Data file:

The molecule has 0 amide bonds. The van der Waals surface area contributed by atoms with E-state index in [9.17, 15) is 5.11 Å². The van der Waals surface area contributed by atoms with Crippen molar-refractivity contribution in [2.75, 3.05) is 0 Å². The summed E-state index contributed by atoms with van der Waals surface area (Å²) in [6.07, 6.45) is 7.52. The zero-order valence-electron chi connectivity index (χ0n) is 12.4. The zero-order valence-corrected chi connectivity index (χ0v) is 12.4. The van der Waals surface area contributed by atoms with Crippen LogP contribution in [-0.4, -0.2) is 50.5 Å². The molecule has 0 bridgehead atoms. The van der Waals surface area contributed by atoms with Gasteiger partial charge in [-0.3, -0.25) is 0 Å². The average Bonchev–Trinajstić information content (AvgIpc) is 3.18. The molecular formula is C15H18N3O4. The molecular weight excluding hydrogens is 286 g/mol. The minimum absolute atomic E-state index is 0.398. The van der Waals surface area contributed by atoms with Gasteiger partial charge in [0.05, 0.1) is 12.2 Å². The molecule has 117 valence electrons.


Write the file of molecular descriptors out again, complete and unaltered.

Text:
The molecule has 0 amide bonds. The van der Waals surface area contributed by atoms with E-state index in [9.17, 15) is 5.11 Å². The van der Waals surface area contributed by atoms with Crippen molar-refractivity contribution in [2.75, 3.05) is 0 Å². The summed E-state index contributed by atoms with van der Waals surface area (Å²) in [6.07, 6.45) is 7.52. The zero-order valence-electron chi connectivity index (χ0n) is 12.4. The zero-order valence-corrected chi connectivity index (χ0v) is 12.4. The van der Waals surface area contributed by atoms with Crippen LogP contribution in [-0.4, -0.2) is 50.5 Å². The molecule has 0 bridgehead atoms. The van der Waals surface area contributed by atoms with Gasteiger partial charge in [-0.3, -0.25) is 0 Å². The average Bonchev–Trinajstić information content (AvgIpc) is 3.18. The molecular formula is C15H18N3O4. The molecular weight excluding hydrogens is 286 g/mol. The minimum absolute atomic E-state index is 0.398. The van der Waals surface area contributed by atoms with Gasteiger partial charge in [0.05, 0.1) is 12.2 Å². The molecule has 117 valence electrons.